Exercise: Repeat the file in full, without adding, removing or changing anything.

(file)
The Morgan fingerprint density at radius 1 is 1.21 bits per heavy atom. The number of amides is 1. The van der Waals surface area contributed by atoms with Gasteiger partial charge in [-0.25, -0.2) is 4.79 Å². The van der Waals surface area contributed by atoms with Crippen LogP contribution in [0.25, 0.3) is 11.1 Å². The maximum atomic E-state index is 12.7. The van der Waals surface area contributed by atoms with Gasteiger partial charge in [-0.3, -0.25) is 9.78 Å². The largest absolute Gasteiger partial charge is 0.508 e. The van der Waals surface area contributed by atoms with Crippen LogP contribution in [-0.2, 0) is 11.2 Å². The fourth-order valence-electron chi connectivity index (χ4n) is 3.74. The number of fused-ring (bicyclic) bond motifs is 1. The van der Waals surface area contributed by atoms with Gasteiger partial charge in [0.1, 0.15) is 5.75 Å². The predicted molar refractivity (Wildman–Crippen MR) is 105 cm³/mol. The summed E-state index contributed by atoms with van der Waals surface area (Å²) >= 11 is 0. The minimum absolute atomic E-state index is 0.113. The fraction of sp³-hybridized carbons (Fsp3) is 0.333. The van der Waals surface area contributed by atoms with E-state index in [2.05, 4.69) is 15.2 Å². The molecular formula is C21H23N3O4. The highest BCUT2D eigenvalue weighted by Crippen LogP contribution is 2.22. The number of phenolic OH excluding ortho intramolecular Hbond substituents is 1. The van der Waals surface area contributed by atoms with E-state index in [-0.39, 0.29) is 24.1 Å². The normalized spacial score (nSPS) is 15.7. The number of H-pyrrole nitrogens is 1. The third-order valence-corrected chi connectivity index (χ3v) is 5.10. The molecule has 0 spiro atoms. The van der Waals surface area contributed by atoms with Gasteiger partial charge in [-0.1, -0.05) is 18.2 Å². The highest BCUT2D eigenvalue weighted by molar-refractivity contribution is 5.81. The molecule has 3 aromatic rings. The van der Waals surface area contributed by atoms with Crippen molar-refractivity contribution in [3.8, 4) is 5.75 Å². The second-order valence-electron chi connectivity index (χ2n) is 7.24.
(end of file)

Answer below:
The Morgan fingerprint density at radius 1 is 1.21 bits per heavy atom. The number of amides is 1. The van der Waals surface area contributed by atoms with Gasteiger partial charge in [-0.25, -0.2) is 4.79 Å². The van der Waals surface area contributed by atoms with Crippen LogP contribution in [0.25, 0.3) is 11.1 Å². The maximum atomic E-state index is 12.7. The van der Waals surface area contributed by atoms with Gasteiger partial charge in [-0.3, -0.25) is 9.78 Å². The largest absolute Gasteiger partial charge is 0.508 e. The van der Waals surface area contributed by atoms with Crippen LogP contribution in [-0.2, 0) is 11.2 Å². The fourth-order valence-electron chi connectivity index (χ4n) is 3.74. The number of fused-ring (bicyclic) bond motifs is 1. The van der Waals surface area contributed by atoms with Gasteiger partial charge in [0.1, 0.15) is 5.75 Å². The predicted molar refractivity (Wildman–Crippen MR) is 105 cm³/mol. The summed E-state index contributed by atoms with van der Waals surface area (Å²) >= 11 is 0. The minimum absolute atomic E-state index is 0.113. The fraction of sp³-hybridized carbons (Fsp3) is 0.333. The van der Waals surface area contributed by atoms with E-state index in [2.05, 4.69) is 15.2 Å². The molecular formula is C21H23N3O4. The highest BCUT2D eigenvalue weighted by Crippen LogP contribution is 2.22. The number of phenolic OH excluding ortho intramolecular Hbond substituents is 1. The van der Waals surface area contributed by atoms with E-state index in [-0.39, 0.29) is 24.1 Å². The normalized spacial score (nSPS) is 15.7. The number of H-pyrrole nitrogens is 1. The third-order valence-corrected chi connectivity index (χ3v) is 5.10. The molecule has 0 spiro atoms. The van der Waals surface area contributed by atoms with Gasteiger partial charge in [-0.1, -0.05) is 18.2 Å². The highest BCUT2D eigenvalue weighted by molar-refractivity contribution is 5.81. The molecule has 3 aromatic rings. The van der Waals surface area contributed by atoms with Crippen molar-refractivity contribution in [3.8, 4) is 5.75 Å². The second-order valence-electron chi connectivity index (χ2n) is 7.24.